When Austin art gallery Women & Their Work recently unveiled THIRST a massive public art project on Lady Bird Lake — you know, the dead tree and prayer flags you must have seen by now — the goal was to engage Austinites on the matter of water. Austin was suffering from extreme, prolonged drought — lake inflows were the lowest in history, and Lake Travis was 60 feet below where it should be. The installation was meant to raise awareness about water as a scarce resource as well as memorialize the more than 300 million trees that died in Texas during the 2011 drought.
Then a weird thing happened. Almost immediately after the white-painted, 35-foot, dead cedar elm tree began hovering over town lake, it felt like the skies opened up over Austin. First, the great ACL flood of 2013 dumped a ton of rain (more than a foot, in some parts of Central Texas) onto our city on October 13, enough to cancel ACL for the first time in the fest's 14-year history. Then, just two weeks later, a storm that lasted into the early morning hours of Halloween Eve brought us another 15 inches of water.
Crazy voodoo or not, the real irony is that, even though the tree designed to raise conversations about water scarcity has been severely damaged by an onslaught of rain, the drought is not over.
If you’ve seen that picture of the submerged Stevie Ray Vaughan statue after the Halloween deluge (if you haven't, it's here, uncredited it photographer Reagan Hackleman —also, where have you been?), then you’re not surprised that the THIRST tree hasn’t fared so well under the recent weather. After the October 13 flood, Women & Their Work worked hard to keep the installation intact — they rewired and replaced the tree’s lighting, repaired the root flare and restored the safety buoys — all just in time for the second flood.
Even though the temporary exhibit ends on December 16, Women & Their Work is hoping to raise $15,000 quickly to pay for all of the repairs needed and to relight the tree, which is currently without night lighting. The gallery, in asking for donations, avoids seeing the situation as ironic, calling the floods a “creative rain dance” that “appears to be working in tandem with our collective prayers to end the drought.”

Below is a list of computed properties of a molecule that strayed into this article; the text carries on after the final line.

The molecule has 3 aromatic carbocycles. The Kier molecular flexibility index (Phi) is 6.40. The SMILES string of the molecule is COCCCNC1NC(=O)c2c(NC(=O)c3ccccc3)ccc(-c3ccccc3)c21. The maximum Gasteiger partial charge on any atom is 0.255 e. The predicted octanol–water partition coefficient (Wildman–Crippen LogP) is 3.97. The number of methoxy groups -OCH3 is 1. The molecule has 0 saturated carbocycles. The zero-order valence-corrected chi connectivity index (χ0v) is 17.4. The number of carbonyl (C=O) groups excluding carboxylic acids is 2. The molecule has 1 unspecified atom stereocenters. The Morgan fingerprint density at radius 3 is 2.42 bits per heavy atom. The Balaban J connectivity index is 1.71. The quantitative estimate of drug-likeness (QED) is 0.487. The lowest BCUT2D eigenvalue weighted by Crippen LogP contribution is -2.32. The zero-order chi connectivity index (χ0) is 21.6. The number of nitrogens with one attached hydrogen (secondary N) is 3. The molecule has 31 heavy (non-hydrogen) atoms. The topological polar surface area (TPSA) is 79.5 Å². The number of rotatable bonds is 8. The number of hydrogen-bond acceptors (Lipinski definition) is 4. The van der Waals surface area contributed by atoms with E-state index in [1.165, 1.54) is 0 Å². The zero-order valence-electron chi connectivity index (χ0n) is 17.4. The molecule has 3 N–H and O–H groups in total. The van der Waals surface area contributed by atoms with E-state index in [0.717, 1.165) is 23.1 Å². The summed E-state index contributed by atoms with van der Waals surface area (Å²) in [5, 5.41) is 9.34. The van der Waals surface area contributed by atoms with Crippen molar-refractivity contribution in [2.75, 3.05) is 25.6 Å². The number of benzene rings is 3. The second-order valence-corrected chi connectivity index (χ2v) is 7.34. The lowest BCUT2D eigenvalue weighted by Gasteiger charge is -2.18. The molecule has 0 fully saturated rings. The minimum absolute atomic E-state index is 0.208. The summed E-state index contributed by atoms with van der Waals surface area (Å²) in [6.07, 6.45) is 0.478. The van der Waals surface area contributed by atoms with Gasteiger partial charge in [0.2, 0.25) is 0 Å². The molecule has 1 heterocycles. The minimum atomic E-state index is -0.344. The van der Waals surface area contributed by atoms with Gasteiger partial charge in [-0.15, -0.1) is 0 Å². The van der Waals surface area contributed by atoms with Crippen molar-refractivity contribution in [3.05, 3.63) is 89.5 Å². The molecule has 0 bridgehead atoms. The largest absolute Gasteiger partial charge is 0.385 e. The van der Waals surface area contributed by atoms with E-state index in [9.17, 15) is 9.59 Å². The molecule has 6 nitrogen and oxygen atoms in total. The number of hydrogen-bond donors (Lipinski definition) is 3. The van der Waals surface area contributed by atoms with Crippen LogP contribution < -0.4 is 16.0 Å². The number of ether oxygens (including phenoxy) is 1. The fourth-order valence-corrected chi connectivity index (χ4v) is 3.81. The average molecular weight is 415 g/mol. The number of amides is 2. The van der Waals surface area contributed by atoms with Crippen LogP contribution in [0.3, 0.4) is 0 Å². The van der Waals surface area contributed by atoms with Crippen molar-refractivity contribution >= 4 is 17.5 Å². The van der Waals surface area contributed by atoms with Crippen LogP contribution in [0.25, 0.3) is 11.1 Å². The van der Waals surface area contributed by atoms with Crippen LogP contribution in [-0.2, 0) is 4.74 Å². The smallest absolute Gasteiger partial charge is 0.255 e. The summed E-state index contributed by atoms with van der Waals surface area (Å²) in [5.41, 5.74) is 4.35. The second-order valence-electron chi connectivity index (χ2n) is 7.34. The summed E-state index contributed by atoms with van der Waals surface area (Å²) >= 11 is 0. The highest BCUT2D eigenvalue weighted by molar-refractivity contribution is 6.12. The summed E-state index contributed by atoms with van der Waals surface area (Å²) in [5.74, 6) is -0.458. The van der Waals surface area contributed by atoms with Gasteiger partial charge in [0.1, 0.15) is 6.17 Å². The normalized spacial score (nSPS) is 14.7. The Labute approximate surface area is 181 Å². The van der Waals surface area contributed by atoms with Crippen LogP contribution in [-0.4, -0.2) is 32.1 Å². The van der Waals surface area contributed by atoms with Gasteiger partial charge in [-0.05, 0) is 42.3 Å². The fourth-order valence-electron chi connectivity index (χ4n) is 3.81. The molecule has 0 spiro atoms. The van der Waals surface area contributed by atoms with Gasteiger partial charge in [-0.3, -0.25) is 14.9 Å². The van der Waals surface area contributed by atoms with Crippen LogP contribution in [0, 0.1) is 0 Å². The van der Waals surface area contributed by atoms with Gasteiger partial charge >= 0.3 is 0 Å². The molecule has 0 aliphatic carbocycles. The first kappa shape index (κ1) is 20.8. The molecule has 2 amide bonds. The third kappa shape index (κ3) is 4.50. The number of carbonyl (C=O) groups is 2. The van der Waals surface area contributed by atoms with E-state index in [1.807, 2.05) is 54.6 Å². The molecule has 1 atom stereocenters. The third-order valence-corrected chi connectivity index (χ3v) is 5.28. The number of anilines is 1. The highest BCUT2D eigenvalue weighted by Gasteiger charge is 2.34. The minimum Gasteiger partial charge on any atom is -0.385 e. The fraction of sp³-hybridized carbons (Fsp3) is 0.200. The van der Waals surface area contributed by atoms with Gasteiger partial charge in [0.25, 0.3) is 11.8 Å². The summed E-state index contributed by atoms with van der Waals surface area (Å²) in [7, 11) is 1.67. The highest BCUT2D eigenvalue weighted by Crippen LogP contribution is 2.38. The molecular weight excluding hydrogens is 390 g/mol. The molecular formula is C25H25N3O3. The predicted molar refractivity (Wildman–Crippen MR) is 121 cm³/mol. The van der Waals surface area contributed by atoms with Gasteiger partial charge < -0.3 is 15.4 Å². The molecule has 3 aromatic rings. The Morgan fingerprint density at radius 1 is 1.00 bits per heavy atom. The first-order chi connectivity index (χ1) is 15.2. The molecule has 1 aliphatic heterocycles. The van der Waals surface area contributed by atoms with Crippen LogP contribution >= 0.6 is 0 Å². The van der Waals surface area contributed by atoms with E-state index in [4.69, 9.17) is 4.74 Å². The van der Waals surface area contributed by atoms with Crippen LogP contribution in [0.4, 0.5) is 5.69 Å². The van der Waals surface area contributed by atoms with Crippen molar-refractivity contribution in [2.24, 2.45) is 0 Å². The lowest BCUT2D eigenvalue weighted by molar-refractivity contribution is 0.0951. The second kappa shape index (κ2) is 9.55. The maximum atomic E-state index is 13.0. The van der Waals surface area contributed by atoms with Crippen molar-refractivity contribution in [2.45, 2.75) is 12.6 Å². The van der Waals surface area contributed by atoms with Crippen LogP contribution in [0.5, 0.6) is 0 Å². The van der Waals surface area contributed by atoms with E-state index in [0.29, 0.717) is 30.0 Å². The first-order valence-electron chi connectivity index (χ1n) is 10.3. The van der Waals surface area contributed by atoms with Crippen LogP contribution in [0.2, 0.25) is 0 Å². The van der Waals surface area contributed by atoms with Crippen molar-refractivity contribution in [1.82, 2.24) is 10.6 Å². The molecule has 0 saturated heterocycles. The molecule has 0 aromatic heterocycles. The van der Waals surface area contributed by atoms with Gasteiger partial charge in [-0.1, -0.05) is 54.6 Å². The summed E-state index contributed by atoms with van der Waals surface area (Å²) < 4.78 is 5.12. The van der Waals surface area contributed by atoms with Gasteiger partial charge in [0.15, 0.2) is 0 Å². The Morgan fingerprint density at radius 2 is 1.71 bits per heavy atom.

But around town and on Twitter, Austinites are jokingly — or maybe not so jokingly — suggesting a more direct link between the tree and the recent floods, as if the tree has some sort of magical effect on the town. Just a few examples:
I can't help but think that Austin is getting all this rain because they put that crazy voodoo art tree in the middle of Lady Bird Lake.— Amy Averett (@amylu) October 31, 2013
Crazy voodoo or not, the real irony is that, even though the tree designed to raise conversations about water scarcity has been severely damaged by an onslaught of rain, the drought is not over. While the recent rain is putting us back on the right track, the Lower Colorado River Association explains, the lakes are only 36 percent full. According to a LCRA drought report, the mid-October storms added about 50,000 acre-feet to Lake Travis and Lake Buchanan; they still need an additional 1.3 million acre-feet to reach capacity.
Women & Their Work is asking for Austin’s help to keep the tree lit,and keep the conversation going about how to respond to loss of trees, drought and climate disruption. They’re even offering a THIRST prayer flag signed by artist Beili Liu for donations of $100 or more. Whether the ghost tree is magically, literally bringing us rain or simply reminding us to think about our relationship with water, we hope it sticks around — at least until we get those lakes up to 50 percent full.